The American Oystercatcher is a favorite resident of the Galapagos. It can be identified from its characteristic long red beak, black and white body, and stout-looking light pink legs. The female Oystercatcher tends to be slightly larger than the male, sporting a longer bill.
On your Galapagos cruise, you will most often encounter them on the central, north and south beaches of the islands. You can spot them either from on board your boat, or during a beach excursion with your Galapatours naturalist guide. You may also encounter them among dunes, salt marshes or mud flats.
The American Oystercatcher feeds on bivalves, mollusks, and crustaceans which they dig out using their perfectly adapted strong and powerful red bill. This large and heavy beak is used by the Oystercatchers to pry open mollusk shells; they are named because oysters are a crucial food source in their diet.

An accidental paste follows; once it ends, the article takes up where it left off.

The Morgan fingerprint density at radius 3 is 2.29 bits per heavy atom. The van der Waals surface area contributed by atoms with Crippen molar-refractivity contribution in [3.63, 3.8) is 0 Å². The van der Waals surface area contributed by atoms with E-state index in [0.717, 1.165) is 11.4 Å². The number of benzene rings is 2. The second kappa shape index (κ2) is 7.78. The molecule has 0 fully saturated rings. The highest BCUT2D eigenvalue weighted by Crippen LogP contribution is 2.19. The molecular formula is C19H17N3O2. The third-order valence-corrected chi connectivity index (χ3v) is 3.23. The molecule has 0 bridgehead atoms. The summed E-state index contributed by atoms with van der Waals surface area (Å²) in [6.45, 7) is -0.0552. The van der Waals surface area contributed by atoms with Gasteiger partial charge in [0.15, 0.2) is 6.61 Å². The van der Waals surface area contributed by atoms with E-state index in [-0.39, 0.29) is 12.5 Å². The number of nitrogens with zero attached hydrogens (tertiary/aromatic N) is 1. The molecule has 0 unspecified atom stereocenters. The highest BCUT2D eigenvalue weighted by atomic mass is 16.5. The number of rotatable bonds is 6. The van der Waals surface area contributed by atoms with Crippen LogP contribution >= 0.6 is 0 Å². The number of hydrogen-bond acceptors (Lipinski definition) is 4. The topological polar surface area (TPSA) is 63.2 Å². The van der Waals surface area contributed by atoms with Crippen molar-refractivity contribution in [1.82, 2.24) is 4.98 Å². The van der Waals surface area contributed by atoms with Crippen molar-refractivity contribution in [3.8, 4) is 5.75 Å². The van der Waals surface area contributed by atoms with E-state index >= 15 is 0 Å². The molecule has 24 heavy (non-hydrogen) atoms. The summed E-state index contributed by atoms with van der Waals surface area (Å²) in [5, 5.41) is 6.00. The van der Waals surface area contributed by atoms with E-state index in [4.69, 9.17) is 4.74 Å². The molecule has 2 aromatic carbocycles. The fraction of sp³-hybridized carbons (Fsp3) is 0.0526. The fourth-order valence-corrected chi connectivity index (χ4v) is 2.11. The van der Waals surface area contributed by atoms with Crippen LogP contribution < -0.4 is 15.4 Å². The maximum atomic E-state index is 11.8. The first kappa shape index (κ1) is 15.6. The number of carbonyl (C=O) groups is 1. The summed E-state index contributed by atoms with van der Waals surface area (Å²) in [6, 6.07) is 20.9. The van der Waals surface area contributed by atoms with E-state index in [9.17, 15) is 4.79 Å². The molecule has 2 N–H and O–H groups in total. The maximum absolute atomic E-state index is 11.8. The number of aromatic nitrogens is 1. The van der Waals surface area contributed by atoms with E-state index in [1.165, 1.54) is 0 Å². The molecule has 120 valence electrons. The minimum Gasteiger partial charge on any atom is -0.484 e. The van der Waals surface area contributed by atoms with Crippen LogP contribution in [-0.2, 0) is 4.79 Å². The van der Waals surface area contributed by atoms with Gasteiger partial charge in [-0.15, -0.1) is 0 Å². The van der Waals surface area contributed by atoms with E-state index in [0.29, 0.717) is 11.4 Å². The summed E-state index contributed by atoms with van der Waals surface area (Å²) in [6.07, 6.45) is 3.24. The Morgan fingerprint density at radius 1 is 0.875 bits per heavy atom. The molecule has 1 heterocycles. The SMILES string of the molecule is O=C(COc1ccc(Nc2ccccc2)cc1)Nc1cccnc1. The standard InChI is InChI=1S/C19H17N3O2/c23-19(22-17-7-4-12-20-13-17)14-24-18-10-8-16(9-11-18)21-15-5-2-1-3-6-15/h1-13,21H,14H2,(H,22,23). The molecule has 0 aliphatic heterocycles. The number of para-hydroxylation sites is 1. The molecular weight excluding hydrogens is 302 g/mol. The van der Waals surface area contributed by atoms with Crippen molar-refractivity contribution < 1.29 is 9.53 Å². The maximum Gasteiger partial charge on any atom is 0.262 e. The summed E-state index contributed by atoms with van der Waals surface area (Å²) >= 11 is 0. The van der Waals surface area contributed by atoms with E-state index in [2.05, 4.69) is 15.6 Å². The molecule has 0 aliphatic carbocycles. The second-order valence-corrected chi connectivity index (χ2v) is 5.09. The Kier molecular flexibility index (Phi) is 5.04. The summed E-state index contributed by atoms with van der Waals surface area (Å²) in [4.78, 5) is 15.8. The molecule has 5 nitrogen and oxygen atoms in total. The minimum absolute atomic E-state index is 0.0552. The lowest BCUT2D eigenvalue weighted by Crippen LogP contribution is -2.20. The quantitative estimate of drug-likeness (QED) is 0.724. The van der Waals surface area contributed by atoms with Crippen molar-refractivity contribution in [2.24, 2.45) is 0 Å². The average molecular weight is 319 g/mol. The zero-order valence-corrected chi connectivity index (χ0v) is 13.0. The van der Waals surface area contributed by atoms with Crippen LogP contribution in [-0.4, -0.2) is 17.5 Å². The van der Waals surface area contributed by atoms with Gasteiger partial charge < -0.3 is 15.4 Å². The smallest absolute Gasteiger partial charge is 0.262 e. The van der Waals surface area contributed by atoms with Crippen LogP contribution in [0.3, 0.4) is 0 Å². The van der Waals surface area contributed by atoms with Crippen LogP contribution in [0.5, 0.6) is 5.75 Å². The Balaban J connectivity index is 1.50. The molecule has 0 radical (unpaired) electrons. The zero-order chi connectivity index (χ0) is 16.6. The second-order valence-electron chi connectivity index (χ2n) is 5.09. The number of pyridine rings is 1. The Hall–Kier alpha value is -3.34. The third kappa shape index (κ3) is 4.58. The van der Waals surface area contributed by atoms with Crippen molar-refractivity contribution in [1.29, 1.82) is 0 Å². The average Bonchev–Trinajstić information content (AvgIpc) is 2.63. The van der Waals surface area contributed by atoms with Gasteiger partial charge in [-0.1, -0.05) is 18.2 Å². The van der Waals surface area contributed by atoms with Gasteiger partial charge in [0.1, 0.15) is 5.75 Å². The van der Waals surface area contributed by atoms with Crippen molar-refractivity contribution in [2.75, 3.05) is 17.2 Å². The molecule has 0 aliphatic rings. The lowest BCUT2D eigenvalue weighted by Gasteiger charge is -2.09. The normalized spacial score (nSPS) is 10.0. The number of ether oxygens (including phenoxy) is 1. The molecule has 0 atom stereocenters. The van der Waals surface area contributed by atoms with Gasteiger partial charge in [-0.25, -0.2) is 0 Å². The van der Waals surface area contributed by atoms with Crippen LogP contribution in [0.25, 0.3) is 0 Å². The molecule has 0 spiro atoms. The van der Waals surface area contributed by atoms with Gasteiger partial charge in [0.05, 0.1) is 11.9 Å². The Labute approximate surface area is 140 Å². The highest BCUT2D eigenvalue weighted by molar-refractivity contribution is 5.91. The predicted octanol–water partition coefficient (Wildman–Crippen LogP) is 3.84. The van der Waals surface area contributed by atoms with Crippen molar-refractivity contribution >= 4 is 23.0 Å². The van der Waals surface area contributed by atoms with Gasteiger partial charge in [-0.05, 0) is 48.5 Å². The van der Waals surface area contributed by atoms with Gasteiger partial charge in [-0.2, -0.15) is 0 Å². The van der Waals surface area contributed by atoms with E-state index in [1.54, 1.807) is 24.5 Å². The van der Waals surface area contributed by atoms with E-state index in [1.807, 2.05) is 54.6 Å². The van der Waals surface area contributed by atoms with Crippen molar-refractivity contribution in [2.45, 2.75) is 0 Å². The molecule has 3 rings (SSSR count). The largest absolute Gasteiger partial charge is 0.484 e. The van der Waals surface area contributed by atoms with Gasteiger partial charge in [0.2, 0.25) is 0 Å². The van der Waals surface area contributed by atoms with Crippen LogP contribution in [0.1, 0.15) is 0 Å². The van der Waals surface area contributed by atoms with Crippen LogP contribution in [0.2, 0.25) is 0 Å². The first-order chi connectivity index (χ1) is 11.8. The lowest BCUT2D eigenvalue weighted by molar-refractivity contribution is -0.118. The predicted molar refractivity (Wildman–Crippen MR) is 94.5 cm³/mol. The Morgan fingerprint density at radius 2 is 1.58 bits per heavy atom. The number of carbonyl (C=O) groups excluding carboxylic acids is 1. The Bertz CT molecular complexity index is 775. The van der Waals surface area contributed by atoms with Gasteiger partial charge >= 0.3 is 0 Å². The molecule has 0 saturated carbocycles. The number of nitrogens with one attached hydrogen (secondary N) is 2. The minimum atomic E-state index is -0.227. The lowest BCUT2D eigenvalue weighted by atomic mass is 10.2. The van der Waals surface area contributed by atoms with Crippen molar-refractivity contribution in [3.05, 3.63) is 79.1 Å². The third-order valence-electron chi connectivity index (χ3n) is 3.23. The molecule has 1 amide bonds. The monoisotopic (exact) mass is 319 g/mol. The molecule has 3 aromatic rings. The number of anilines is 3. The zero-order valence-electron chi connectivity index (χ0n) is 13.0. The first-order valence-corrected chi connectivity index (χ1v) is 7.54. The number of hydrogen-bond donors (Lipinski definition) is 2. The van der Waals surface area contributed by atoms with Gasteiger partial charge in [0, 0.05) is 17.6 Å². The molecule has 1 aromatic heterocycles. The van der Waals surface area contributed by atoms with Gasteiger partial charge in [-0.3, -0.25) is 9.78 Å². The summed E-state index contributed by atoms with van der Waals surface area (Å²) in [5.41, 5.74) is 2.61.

During breeding season you may be fortunate enough to see the birds’ courtship rituals. The Oystercatchers walk together, with both adults attracting each other’s attention by using distinctive piping calls. Oystercatchers become very territorial over their nests and often hide their eggs, disguising them with pebbles or broken pieces of shells. This smart behaviour helps to protect them from possible predators. On your Galapagos cruise, you will be able to learn much more about these charming birds, as well as photograph their beautiful red bills.
Fast Facts about the American Oystercatcher
- Distinctive red beak is the perfect tool for opening shells
- Courtship "dances" are wonderful to see
- Disguise their nests with shells and pebbles to fool predators
- Easy to spot from on board or during a beach excursion